Venezuela – no blood for oil

Frieda Park looks at how right-wing forces are trying to turn back progress in Venezuela

It is no coincidence that Elliot Abrams has been appointed as Trump’s envoy to Venezuela. Abrams was involved in the Iran-Contra scandal in the 1980s when officials in the Reagan administration sold arms to Iran, in contravention of sanctions. They secretly used the proceeds to fund the right-wing Contras in Nicaragua who were waging an armed struggle against the elected Sandinista government. The destabilisation caused eventually led to the downfall of the Sandinistas. Job done, Abrams plead guilty to two counts of lying to Congress about the affair and was later pardoned. He was recently challenged by Democrat Congresswoman Ilhan Omar. She asked: ‘… would you support an armed faction within Venezuela that engages in war crimes, crimes against humanity or genocide if you believed they were serving US interests, as you did in El Salvador, Nicaragua and Guatemala?’ Abrams refused to answer.

The agenda is clear. Donald Trump has not found a soft spot for the human rights of the people of Venezuela – the US wants its oil. The National Assembly which appointed Juan Guaido as President has also named a new board of directors for the state oil company all of whom are currently based in the United States.

The big imperial powers have always hated Venezuela, whether the President was Maduro or Chavez. They hate it because it widened democracy by registering people to vote, making polling places accessible to all, setting up participative political structures and by defeating illiteracy. The Bolivarian Revolution has built houses, schools and hospitals and improved workers’ rights. It gave indigenous, black and mestizo Venezuelans their rightful place as equal citizens. To the white and the wealthy this was an abomination. To the United States, the growing ‘pink tide’ of Latin America became a threat to neo-liberalism in its own back yard. Venezuela was at the forefront of this, developing political and economic solidarity across the South.     Photo

The US set about rolling back leftist gains across the continent, including supporting the coup in Honduras which overthrew the elected President in 2009. Long before the current difficulties emerged, it also supported the attempted coup against Hugo Chavez in 2002. Since then it has pumped tens of millions of dollars into supporting the right-wing opposition in Venezuela, an opposition which has organised violent protests involving killings and attacks on public buildings, including hospitals. More recently there have been attempts on the life of Maduro. The self-proclaimed interim President, Guaido, emerged from these right-wing movements. He has been recognised by a minority of countries, including his sponsor, the United States, The European Union, Britain and Israel.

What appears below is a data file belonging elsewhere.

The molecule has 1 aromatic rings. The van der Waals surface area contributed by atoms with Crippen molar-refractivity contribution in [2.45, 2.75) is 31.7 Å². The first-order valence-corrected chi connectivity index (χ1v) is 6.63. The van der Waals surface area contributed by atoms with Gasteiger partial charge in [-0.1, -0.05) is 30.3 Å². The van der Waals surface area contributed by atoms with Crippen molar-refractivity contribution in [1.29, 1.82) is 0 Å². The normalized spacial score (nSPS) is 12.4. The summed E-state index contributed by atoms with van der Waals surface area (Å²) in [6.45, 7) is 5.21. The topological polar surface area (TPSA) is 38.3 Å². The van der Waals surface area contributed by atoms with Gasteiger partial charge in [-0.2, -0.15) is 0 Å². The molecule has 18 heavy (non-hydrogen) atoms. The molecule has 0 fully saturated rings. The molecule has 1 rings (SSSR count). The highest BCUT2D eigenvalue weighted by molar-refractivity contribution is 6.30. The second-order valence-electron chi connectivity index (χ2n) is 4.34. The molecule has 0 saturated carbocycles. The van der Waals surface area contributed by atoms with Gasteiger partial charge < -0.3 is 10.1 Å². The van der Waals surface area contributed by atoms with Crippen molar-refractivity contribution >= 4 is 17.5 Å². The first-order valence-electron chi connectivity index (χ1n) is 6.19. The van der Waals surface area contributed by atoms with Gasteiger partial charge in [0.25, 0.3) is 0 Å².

The Venezuelan electoral system is one of the most transparent and robust in the world. It is not possible to rig it, as Jeremy Hunt suggested, by stuffing ballot boxes. The system is electronic, based on finger-print ID and votes are cross-checked against a paper print-off which electors place in ballot boxes after they have registered their votes. That the fractured opposition boycotted the Presidential election does not delegitimise it. That some of their leaders were in prison for inciting violence does not delegitimise it either.

The right did make advances in the elections to the National Assembly, but abused their power by, for example, swearing in representatives while results were being queried. Maduro has repeatedly called for talks with the opposition. However, the opposition’s objective is not peace but to overthrow the government and to roll back the gains of the Bolivarian Revolution.

That the right was successful, however, demonstrates the depth of problems which were beginning to emerge at that time. There were widespread abstentions by Chavista voters in those elections.

The situation in Venezuela is very bad – that isn’t made up though some things are and some are exaggerated. We see little of the pro-government demonstrations in our media.

There have been Issues with economic management, particularly a continued over-reliance on oil. The dramatic fall in its price had devastating consequences for the country.

Other significant problems have been caused by subsidies of oil and basic goods to make them affordable for the population. This led to widespread smuggling. Even back in 2017 it was estimated that 30-40% of food disappeared out the country illegally.

However, we would not be where we are without internal sabotage and external intervention. As well as actively supporting the violent, anti-democratic right, the US and the EU have increasingly applied economic sanctions against Venezuela, making it extremely difficult for the government to deal effectively with the problems in the country. The US has also threatened to invade.

The aim, as in Chile and Nicaragua, is to make life harder and harder for ordinary Venezuelans, to destabilise the economy and to undermine and overthrow the government. Further sanctions and seizures of assets will make things significantly worse. It will be difficult for Venezuela to trade and access finance.

There are two options for Venezuela – US sponsored destruction, chaos and regime-change or non-intervention and talks with the opposition. Jeremy Corbyn has stated his opposition to foreign intervention in Venezuela but there are Labour politicians who do not share that view. The SNP has aligned itself with the EU’s interference, dictating terms to Venezuela, though likewise not everyone in the SNP shares that position. So lobbying is important to avert another dangerous and misguided intervention which would cause devastation in Venezuela.

Frieda Park is the treasurer of the Scottish Venezuela Solidarity Campaign